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Eur J Pharm Sci. 2014 Jun 16;57:41-7. doi: 10.1016/j.ejps.2013.11.010. Epub 2013 Nov 20.

Deriving therapies for children with primary CNS tumors using pharmacokinetic modeling and simulation of cerebral microdialysis data.

Author information

1
Department of Pharmaceutical Sciences, St. Jude Children's Research Hospital, Memphis, TN 38105, USA.
2
Preclinical Pharmacokinetic Shared Resource, St. Jude Children's Research Hospital, Memphis, TN 38105, USA.
3
Department of Tumor Cell Biology, St. Jude Children's Research Hospital, Memphis, TN 38105, USA.
4
Department of Developmental Neurobiology, St. Jude Children's Research Hospital, Memphis, TN 38105, USA.
5
Department of Pharmaceutical Sciences, St. Jude Children's Research Hospital, Memphis, TN 38105, USA. Electronic address: clinton.stewart@stjude.org.

Abstract

The treatment of children with primary central nervous system (CNS) tumors continues to be a challenge despite recent advances in technology and diagnostics. In this overview, we describe our approach for identifying and evaluating active anticancer drugs through a process that enables rational translation from the lab to the clinic. The preclinical approach we discuss uses tumor subgroup-specific models of pediatric CNS tumors, cerebral microdialysis sampling of tumor extracellular fluid (tECF), and pharmacokinetic modeling and simulation to overcome challenges that currently hinder researchers in this field. This approach involves performing extensive systemic (plasma) and target site (CNS tumor) pharmacokinetic studies. Pharmacokinetic modeling and simulation of the data derived from these studies are then used to inform future decisions regarding drug administration, including dosage and schedule. Here, we also present how our approach was used to examine two FDA approved drugs, simvastatin and pemetrexed, as candidates for new therapies for pediatric CNS tumors. We determined that due to unfavorable pharmacokinetic characteristics and insufficient concentrations in tumor tissue in a mouse model of ependymoma, simvastatin would not be efficacious in further preclinical trials. In contrast to simvastatin, pemetrexed was advanced to preclinical efficacy studies after our studies determined that plasma exposures were similar to those in humans treated at similar tolerable dosages and adequate unbound concentrations were found in tumor tissue of medulloblastoma-bearing mice. Generally speaking, the high clinical failure rates for CNS drug candidates can be partially explained by the fact that therapies are often moved into clinical trials without extensive and rational preclinical studies to optimize the transition. Our approach addresses this limitation by using pharmacokinetic and pharmacodynamic modeling of data generated from appropriate in vivo models to support the rational testing and usage of innovative therapies in children with CNS tumors.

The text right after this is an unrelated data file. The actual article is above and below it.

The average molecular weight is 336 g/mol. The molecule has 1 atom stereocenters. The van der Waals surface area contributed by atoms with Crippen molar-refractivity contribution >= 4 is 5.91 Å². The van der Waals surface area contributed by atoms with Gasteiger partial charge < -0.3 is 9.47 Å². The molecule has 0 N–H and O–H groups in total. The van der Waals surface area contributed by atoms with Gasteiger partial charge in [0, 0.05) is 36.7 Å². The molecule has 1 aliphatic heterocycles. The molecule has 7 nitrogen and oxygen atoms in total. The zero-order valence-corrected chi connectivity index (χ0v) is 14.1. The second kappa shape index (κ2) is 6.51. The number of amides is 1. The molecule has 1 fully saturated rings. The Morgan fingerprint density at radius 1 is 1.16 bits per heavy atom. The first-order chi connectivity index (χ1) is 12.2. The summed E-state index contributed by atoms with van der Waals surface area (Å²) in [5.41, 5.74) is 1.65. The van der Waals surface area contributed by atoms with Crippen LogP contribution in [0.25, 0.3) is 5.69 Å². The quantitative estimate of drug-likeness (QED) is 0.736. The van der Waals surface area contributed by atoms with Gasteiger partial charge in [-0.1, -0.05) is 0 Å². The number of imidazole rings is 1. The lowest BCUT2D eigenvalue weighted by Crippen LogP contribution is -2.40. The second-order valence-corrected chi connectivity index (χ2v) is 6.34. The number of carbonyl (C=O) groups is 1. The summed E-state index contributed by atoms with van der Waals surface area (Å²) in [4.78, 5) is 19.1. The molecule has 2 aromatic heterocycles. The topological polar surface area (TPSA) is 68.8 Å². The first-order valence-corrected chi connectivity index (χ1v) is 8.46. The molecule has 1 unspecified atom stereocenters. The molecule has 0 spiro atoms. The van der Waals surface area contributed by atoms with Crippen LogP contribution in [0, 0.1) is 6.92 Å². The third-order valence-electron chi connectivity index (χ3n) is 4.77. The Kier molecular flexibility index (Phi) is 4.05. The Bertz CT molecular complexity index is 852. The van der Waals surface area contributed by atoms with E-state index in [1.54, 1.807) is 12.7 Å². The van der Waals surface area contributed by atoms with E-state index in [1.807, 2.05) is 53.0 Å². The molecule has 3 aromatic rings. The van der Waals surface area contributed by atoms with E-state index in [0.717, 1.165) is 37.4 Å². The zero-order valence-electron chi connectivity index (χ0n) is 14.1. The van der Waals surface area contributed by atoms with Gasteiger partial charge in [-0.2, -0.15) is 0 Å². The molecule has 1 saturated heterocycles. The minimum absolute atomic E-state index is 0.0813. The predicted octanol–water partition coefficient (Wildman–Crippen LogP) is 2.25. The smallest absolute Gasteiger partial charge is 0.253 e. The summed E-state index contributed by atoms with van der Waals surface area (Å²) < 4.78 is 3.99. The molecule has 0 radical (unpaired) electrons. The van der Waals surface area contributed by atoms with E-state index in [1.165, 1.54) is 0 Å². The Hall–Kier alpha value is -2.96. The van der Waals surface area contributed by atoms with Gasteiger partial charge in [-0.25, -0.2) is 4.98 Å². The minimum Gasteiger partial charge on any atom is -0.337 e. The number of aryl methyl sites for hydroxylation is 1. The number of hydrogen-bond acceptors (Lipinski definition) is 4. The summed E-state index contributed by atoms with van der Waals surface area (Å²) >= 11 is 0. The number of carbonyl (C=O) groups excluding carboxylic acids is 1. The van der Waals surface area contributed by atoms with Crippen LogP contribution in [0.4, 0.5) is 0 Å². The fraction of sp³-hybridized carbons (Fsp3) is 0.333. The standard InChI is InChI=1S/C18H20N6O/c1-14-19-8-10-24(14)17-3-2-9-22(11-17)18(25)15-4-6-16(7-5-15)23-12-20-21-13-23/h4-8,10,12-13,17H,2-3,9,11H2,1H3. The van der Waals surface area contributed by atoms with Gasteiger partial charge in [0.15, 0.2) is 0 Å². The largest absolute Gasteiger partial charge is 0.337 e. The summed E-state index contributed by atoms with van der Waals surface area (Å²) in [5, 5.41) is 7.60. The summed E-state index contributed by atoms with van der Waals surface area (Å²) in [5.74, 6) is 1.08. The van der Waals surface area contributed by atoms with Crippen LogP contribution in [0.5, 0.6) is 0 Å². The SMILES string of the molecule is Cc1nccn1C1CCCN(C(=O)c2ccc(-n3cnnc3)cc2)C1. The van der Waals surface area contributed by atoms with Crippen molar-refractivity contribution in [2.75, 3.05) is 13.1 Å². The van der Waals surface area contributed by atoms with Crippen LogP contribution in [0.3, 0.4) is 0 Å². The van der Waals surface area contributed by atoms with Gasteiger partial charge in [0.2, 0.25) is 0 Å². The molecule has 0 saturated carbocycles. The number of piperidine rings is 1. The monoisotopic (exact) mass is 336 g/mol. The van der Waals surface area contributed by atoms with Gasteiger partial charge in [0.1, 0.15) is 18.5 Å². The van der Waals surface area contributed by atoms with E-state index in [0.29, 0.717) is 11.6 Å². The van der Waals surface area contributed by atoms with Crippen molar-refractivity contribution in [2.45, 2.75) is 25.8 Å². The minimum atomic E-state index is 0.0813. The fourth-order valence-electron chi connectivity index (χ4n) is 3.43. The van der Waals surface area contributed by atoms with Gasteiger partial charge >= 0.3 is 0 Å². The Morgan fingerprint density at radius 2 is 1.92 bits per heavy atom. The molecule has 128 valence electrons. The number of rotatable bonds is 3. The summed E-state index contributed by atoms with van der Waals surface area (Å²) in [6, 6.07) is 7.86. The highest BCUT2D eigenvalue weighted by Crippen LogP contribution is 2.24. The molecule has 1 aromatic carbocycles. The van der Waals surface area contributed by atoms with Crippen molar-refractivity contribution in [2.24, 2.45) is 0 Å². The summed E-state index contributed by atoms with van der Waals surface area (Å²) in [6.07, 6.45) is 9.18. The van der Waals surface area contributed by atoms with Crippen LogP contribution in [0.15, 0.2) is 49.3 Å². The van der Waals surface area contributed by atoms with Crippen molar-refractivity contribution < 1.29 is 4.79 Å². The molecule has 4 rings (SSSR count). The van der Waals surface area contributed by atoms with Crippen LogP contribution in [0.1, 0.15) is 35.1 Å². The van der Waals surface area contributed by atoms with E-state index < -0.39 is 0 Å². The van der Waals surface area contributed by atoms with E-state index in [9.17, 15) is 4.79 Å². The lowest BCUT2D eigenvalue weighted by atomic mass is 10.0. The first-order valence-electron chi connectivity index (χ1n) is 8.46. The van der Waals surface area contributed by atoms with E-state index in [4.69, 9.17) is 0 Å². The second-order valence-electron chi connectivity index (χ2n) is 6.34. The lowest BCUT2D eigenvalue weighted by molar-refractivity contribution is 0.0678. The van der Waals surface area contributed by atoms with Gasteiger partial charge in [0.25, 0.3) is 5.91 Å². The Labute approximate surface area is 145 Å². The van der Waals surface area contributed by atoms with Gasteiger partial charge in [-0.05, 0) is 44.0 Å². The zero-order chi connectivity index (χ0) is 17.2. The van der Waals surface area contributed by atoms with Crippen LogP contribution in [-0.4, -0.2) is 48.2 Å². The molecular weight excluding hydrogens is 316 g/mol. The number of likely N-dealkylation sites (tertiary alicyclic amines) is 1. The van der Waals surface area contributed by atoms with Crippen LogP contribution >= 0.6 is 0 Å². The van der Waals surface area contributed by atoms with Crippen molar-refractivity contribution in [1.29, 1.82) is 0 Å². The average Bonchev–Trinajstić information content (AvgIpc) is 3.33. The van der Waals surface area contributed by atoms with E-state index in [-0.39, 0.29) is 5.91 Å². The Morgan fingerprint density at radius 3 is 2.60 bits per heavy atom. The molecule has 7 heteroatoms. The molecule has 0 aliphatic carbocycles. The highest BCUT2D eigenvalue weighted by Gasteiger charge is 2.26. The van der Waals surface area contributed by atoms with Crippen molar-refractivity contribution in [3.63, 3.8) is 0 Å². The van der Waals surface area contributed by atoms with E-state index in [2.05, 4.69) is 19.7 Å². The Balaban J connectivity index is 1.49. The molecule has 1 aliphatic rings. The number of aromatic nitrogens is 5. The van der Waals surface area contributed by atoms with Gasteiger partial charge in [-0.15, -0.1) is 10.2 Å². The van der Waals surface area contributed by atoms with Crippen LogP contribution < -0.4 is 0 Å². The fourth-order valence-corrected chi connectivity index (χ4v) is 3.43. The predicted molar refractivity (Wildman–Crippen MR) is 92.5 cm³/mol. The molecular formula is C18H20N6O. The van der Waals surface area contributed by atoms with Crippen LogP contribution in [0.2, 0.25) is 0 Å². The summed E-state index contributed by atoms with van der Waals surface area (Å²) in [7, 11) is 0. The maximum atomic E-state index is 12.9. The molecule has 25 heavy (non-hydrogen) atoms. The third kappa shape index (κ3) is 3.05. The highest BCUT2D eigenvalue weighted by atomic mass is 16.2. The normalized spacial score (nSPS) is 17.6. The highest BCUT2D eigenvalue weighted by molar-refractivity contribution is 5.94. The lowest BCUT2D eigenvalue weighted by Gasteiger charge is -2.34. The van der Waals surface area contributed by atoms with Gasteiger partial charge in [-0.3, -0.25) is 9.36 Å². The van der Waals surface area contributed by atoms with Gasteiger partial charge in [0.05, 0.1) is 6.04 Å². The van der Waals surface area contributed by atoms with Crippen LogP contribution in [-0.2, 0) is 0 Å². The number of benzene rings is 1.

KEYWORDS:

Cerebral microdialysis; Modeling and simulation; Pharmacokinetics; pediatric CNS tumors

PMID:
24269626
PMCID:
PMC4004667
DOI:
10.1016/j.ejps.2013.11.010
[Indexed for MEDLINE]
Free PMC Article
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